The next big step


Cynthia Guerrero

Before the November deadline, senior Desiree Flores looks over the information for colleges that she applied to, such as UCs and Cal States, to review her options. “It can be stressful when you leave everything at the last minute,” Flores stated.

Mireya Navarro, Staff Writer

Throughout the month of November, seniors at Downey High stress over college applications. Though their English teachers tried to encourage them to make college applications their first priority, many waited until the last minute, while seniors had difficulties they had to overcome during the application process.

Along with homework and other priorities, senior Eduardo Preciado learned to balance out his schedule so that he had time for homework, football, and college applications.

Due to a few colleges offering him scholarships, he felt more relief because that was a sort of back up plan.

“With football, you learn to be punctual, and you learn to be on top of things,” Preciado said, “I didn’t really stress with college applications knowing that football is also there as an option. Although football takes up a lot of my time, it makes it less hectic when it comes to college.”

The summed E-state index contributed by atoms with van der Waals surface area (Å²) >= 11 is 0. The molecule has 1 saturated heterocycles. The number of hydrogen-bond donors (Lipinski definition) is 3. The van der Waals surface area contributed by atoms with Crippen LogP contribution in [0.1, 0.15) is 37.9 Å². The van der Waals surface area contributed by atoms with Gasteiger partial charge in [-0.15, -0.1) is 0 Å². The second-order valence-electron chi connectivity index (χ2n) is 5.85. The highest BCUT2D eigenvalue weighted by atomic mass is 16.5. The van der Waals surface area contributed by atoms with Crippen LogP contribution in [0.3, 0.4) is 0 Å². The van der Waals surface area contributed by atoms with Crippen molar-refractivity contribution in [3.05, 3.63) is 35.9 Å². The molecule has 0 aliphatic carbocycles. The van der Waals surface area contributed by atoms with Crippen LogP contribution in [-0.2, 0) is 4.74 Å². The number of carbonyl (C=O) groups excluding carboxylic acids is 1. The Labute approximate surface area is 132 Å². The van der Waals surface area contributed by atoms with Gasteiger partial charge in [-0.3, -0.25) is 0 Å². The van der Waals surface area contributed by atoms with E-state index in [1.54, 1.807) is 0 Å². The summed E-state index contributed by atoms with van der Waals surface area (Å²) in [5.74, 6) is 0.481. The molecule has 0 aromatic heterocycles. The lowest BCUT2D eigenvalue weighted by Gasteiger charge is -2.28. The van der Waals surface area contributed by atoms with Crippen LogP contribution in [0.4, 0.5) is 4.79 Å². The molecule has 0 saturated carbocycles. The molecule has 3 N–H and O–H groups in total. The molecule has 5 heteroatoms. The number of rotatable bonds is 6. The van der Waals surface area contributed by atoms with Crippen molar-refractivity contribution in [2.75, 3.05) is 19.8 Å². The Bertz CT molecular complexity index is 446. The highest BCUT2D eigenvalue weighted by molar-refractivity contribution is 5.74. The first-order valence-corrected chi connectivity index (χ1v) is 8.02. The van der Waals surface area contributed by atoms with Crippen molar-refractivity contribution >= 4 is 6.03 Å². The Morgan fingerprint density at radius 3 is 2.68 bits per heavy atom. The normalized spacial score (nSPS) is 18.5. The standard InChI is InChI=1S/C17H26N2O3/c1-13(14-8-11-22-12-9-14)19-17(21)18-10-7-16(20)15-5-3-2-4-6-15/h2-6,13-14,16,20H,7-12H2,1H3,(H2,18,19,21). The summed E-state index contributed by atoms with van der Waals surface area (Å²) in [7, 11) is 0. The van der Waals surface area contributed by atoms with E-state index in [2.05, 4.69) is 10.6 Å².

Giselle Meza, 12, had a financial barrier with her college applications. Due to California State University Mentor requirements for the fee waiver, Meza did not qualify. Because she did not qualify, her mom was only able to pay for one application, while her aunts and dad helped her pay for her other three applications.

“I felt like it was unfair that I was not able to qualify for a fee waiver when it [the requirements] clearly shows that my mom’s income is not enough,” Meza stated. “That was probably the most stressful and frustrating part of the whole application process.”

Besides financial problems, other seniors had difficulties writing their personal statements. Although the California State Universities do not ask for personal statements, the Universities of California and some out of state universities and private universities do.

Desiree Flores, 12, procrastinated with her applications and had a difficult time expressing her feelings and emotions on paper; she knew that her teacher was going to read it.

“When Mrs. Overgaauw corrected my draft, it ended up being horrible so I had to change it all up,” Flores said. “I changed it a day before Thanksgiving and I showed it to my aunt during Thanksgiving. She made some changes as well, so I was basically finishing all my University of California applications while my family was having a good time.”

Seniors went through different situations to get their college applications submitted, but the majority of the seniors who struggled with these situations, are the same ones who got the job done. Some seniors have already gotten their acceptance letters while others will get them some time from January through March.